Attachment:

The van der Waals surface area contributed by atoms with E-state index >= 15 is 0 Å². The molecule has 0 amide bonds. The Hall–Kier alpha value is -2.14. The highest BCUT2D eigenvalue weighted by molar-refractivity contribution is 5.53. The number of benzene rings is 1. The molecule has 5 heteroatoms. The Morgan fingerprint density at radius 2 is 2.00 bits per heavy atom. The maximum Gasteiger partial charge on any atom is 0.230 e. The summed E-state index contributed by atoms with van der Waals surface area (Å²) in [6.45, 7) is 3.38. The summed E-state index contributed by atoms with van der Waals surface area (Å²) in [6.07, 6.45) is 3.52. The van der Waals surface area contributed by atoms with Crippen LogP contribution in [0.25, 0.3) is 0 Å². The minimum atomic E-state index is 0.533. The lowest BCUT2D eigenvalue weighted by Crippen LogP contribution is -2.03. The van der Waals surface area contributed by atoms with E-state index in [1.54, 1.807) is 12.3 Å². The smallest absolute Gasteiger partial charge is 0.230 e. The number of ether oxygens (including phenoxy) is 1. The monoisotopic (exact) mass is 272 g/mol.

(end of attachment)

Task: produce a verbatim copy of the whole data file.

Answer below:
The van der Waals surface area contributed by atoms with E-state index >= 15 is 0 Å². The molecule has 0 amide bonds. The Hall–Kier alpha value is -2.14. The highest BCUT2D eigenvalue weighted by molar-refractivity contribution is 5.53. The number of benzene rings is 1. The molecule has 5 heteroatoms. The Morgan fingerprint density at radius 2 is 2.00 bits per heavy atom. The maximum Gasteiger partial charge on any atom is 0.230 e. The summed E-state index contributed by atoms with van der Waals surface area (Å²) in [6.45, 7) is 3.38. The summed E-state index contributed by atoms with van der Waals surface area (Å²) in [6.07, 6.45) is 3.52. The van der Waals surface area contributed by atoms with Crippen LogP contribution in [0.25, 0.3) is 0 Å². The minimum atomic E-state index is 0.533. The lowest BCUT2D eigenvalue weighted by Crippen LogP contribution is -2.03. The van der Waals surface area contributed by atoms with E-state index in [1.54, 1.807) is 12.3 Å². The smallest absolute Gasteiger partial charge is 0.230 e. The number of ether oxygens (including phenoxy) is 1. The monoisotopic (exact) mass is 272 g/mol.